First, it is important to know that we have been in a drought for a couple years thanks to reduced winter rainfall. The severity of the drought has depended on your geography - it wasn't as terrible up north. But this winter we have had essentially no rain, most reports indicate only 10-15% of normal. This is really bad as this satellite comparison of the snowpack shows. Remember that 2013 was low too, we are just that much lower now.
Above visual from outsideonline.comAs cattle ranchers, this is a huge problem. Cows need to eat 365 days per year. We can't choose to not feed them when water is short. No rain means no native winter feed grew for the cattle. Because of this most ranchers have been feeding their cattle hay this winter, so hay prices are up and there is less hay available. Now, we are looking at very limited water for the summer, which will mean we will have very little feed growing this summer.
Since cows need to eat, this means that people will have to sell cows to reduce the number of mouths they have to feed. There simply will not be enough to go around for the cows in California.
As an example, pictured below is a small field of winter hay that we planted this fall. I took this less than an hour ago. If you zoom, you will see a tiny bit of green. This is less than 10% of the field that actually grew. And the current height of this feed is actually too short for a cow to eat, so it serves no value. Normally a winter crop like this helps as both a cover crop and as feed for our cows. You can see nothing is covered this winter.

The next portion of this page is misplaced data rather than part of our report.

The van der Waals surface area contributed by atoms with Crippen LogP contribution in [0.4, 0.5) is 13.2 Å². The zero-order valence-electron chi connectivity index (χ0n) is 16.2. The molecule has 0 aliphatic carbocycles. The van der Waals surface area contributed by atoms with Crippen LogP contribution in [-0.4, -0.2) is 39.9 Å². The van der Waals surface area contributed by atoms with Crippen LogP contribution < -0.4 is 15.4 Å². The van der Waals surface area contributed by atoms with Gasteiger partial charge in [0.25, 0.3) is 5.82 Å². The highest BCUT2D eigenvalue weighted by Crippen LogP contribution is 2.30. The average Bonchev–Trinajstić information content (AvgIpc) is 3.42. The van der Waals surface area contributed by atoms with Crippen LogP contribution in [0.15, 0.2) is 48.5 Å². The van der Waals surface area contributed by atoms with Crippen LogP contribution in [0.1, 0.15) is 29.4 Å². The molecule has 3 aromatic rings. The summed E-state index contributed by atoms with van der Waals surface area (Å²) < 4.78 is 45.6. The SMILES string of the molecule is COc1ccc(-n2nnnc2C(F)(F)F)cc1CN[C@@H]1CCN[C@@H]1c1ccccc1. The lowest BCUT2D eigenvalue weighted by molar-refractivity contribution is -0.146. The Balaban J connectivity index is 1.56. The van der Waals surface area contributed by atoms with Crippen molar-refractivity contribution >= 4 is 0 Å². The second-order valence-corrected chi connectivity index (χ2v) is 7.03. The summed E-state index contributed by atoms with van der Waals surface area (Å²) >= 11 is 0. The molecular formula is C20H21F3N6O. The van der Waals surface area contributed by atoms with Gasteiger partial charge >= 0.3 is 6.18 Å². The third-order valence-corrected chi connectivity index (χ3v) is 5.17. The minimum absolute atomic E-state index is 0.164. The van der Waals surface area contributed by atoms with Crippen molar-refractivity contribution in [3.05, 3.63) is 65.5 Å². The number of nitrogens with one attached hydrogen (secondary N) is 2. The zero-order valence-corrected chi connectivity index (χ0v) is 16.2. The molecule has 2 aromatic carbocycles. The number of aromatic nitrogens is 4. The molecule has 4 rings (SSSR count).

We are small farmers and yet this drought is having a huge impact on our farm. We will have less than half the amount of beef as normal for sale to our customers this year at the farmers market. Knowing the water situation was not good, we sold most of our young calves last month. Those calves can be fed in other states where they have more feed.
But we will soon be forced to sell more of our 'mother cows' (the ones who produce calves for us each year). We have been building our herd for close to 10 years now, so selling these cows is going to be difficult.
So what will this drought mean to you? Here in California we are blessed with fantastic local food. You will see less of our California food this year. There just isn't enough water to grow it. Some areas of California will have their water reduced by 95% this year - that translates directly into less California food for you to enjoy. Food prices will rise and local selection will be limited. More of your grocery store options will be coming from out of the state and country.
Your home will also feel this drought. Water rates are on the rise for cities as they face shortages as well. You will be paying more for even your home water this year.
Finally we are at terrible risk for some devastating wildfires. Fire season starting in January instead of June is very bad news.